It is currently unclear whether the low frequency of CCFs may be explained by a dynamic steady state, where cells continuously produce and turn over CCFs (like a conveyor belt), or if CCF formation occurs only in a distinct subpopulation of senescent cells. However, given that CCFs appear to contain DNA as well as histones, neither alternative readily explains the relative stability of nuclear DNA levels in the face of significantly declining levels of core histones. It may be that histones can also be depleted by a CCF-independent process. Further characterization of the CCFs, their content, and turnover should shed light on these issues.
Notwithstanding these uncertainties, the work of Ivanov et al. (2013) presents a picture of very substantial loss of nuclear composition and integrity, especially if extrapolated over long periods of time. It is hard to reconcile these degenerative changes with the many historical observations of the apparent long-term stability and viability of senescent cells. Recent studies have suggested that senescent cells can be manipulated to regain proliferative capacity by modulating the interaction with the extracellular matrix (Choi et al., 2011), or by reprogramming using induced pluripotent stem cell (iPSC) technologies (Lapasset et al., 2011). At face value, one would surely expect the processes described by Ivanov et al. (2013) to have profoundly negative effects on cell survival, and make cell cycle reentry unlikely for cells that have entered deeper stages of senescence.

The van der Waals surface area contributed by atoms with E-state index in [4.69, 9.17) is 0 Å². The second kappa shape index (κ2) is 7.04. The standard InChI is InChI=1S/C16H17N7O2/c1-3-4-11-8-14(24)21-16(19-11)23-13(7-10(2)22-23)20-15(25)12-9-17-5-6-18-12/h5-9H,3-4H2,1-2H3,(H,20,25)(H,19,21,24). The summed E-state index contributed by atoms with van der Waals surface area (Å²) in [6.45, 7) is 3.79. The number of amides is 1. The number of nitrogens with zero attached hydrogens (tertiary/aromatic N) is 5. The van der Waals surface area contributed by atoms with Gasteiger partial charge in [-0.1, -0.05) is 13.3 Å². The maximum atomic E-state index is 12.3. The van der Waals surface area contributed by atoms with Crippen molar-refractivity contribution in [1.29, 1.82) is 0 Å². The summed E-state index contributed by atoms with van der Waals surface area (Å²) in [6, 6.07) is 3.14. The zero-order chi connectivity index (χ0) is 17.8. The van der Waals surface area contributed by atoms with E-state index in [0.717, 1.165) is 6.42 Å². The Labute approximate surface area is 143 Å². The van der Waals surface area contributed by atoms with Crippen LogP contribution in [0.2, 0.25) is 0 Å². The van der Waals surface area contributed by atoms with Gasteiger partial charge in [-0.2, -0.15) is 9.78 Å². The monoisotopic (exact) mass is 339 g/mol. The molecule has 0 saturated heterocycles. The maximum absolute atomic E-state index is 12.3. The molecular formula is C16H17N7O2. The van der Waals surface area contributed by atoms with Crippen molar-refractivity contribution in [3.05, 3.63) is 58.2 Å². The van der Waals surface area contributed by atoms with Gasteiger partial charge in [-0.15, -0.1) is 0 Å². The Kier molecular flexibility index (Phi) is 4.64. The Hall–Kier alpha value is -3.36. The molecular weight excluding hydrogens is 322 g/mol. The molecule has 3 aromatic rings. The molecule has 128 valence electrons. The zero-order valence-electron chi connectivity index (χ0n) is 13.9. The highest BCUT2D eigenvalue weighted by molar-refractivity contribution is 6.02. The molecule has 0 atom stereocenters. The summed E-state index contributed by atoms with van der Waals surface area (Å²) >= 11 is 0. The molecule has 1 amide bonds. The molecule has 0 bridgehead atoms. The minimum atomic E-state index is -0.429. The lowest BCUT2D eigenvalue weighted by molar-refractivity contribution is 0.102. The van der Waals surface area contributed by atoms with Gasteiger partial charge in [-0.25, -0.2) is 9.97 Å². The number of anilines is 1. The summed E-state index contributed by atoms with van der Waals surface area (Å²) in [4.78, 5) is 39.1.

It will also be important to develop a coherent nomenclature for describing the apparently dynamic state of cellular senescence. The classical criterion of irreversible proliferation arrest thus likely represents only an early, or “shallow” step in the process. These shallow steps may not even be necessary, given a recent report that differentiated, postmitotic cells can acquire some features of senescence (Jurk et al., 2012). It has been speculated that “senescent after differentiation” (SAD) cells may significantly affect the development of a variety of age-related diseases in humans (Naylor et al., 2013).
In a more mechanistic vein, it will be critically important to define the molecular and cellular markers of a deeply senescent cell versus an early senescent cell. Furthermore, it will be necessary to determine the chronology, and most importantly functional relevance, of these steps during the “deepening” process. Such knowledge would address the possibility of turning back cells, at specific points during the progression of senescence, into potentially normally functioning cells. It will also be relevant to compare these features in vitro and in vivo. For example, if “deepening” is observed in vivo, do the markers of this process vary between tissues and organisms? Do they vary between oncogene-induced senescence and other forms? There are obviously many, many interesting questions to investigate, but Ivanov et al. (2013) have provided us with an intriguing first look into where these paths may take us.